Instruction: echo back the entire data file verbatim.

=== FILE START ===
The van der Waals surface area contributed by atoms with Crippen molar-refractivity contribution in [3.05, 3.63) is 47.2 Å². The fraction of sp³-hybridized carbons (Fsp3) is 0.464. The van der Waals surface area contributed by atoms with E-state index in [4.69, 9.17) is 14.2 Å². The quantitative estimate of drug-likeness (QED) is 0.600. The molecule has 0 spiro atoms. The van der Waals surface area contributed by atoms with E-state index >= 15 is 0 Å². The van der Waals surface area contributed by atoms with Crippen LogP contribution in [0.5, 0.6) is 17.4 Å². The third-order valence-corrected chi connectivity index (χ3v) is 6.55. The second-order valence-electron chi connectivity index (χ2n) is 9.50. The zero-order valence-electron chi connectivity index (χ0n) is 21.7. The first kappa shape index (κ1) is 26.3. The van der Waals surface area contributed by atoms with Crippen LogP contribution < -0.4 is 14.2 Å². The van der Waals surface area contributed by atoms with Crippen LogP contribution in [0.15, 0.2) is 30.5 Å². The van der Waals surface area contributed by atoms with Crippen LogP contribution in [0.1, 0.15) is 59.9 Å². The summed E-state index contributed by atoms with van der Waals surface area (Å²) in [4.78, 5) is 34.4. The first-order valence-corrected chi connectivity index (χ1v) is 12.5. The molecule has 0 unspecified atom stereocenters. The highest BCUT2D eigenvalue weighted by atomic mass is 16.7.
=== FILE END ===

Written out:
The van der Waals surface area contributed by atoms with Crippen molar-refractivity contribution in [3.05, 3.63) is 47.2 Å². The fraction of sp³-hybridized carbons (Fsp3) is 0.464. The van der Waals surface area contributed by atoms with E-state index in [4.69, 9.17) is 14.2 Å². The quantitative estimate of drug-likeness (QED) is 0.600. The molecule has 0 spiro atoms. The van der Waals surface area contributed by atoms with E-state index >= 15 is 0 Å². The van der Waals surface area contributed by atoms with Crippen LogP contribution in [0.5, 0.6) is 17.4 Å². The third-order valence-corrected chi connectivity index (χ3v) is 6.55. The second-order valence-electron chi connectivity index (χ2n) is 9.50. The zero-order valence-electron chi connectivity index (χ0n) is 21.7. The first kappa shape index (κ1) is 26.3. The van der Waals surface area contributed by atoms with Crippen LogP contribution < -0.4 is 14.2 Å². The van der Waals surface area contributed by atoms with Crippen LogP contribution in [0.15, 0.2) is 30.5 Å². The van der Waals surface area contributed by atoms with Crippen LogP contribution in [0.1, 0.15) is 59.9 Å². The summed E-state index contributed by atoms with van der Waals surface area (Å²) in [4.78, 5) is 34.4. The first-order valence-corrected chi connectivity index (χ1v) is 12.5. The molecule has 0 unspecified atom stereocenters. The highest BCUT2D eigenvalue weighted by atomic mass is 16.7.